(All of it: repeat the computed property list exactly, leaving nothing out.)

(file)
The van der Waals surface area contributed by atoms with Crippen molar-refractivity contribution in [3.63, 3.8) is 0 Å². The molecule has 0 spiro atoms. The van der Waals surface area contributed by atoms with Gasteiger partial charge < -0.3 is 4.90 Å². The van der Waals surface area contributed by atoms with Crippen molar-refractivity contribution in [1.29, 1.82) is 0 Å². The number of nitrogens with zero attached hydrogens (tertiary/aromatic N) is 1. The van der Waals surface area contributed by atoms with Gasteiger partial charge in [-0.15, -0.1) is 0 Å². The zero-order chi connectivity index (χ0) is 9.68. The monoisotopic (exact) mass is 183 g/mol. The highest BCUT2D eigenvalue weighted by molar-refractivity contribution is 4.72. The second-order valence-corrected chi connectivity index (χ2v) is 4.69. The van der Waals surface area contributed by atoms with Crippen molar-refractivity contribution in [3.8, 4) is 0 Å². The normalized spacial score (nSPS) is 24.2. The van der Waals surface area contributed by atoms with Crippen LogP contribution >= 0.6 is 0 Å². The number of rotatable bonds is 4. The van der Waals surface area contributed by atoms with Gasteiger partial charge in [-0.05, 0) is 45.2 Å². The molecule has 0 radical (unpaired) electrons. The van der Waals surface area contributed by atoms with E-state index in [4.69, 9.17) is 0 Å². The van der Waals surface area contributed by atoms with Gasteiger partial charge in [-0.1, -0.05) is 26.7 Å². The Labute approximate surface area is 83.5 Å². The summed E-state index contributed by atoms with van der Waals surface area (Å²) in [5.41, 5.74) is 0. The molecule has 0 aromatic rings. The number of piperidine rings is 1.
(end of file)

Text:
The van der Waals surface area contributed by atoms with Crippen molar-refractivity contribution in [3.63, 3.8) is 0 Å². The molecule has 0 spiro atoms. The van der Waals surface area contributed by atoms with Gasteiger partial charge < -0.3 is 4.90 Å². The van der Waals surface area contributed by atoms with Crippen molar-refractivity contribution in [1.29, 1.82) is 0 Å². The number of nitrogens with zero attached hydrogens (tertiary/aromatic N) is 1. The van der Waals surface area contributed by atoms with Gasteiger partial charge in [-0.15, -0.1) is 0 Å². The zero-order chi connectivity index (χ0) is 9.68. The monoisotopic (exact) mass is 183 g/mol. The highest BCUT2D eigenvalue weighted by molar-refractivity contribution is 4.72. The second-order valence-corrected chi connectivity index (χ2v) is 4.69. The van der Waals surface area contributed by atoms with Crippen molar-refractivity contribution in [3.8, 4) is 0 Å². The normalized spacial score (nSPS) is 24.2. The van der Waals surface area contributed by atoms with Crippen LogP contribution >= 0.6 is 0 Å². The number of rotatable bonds is 4. The van der Waals surface area contributed by atoms with Gasteiger partial charge in [-0.05, 0) is 45.2 Å². The molecule has 0 radical (unpaired) electrons. The van der Waals surface area contributed by atoms with E-state index in [4.69, 9.17) is 0 Å². The van der Waals surface area contributed by atoms with Gasteiger partial charge in [-0.1, -0.05) is 26.7 Å². The Labute approximate surface area is 83.5 Å². The summed E-state index contributed by atoms with van der Waals surface area (Å²) in [5.41, 5.74) is 0. The molecule has 0 aromatic rings. The number of piperidine rings is 1.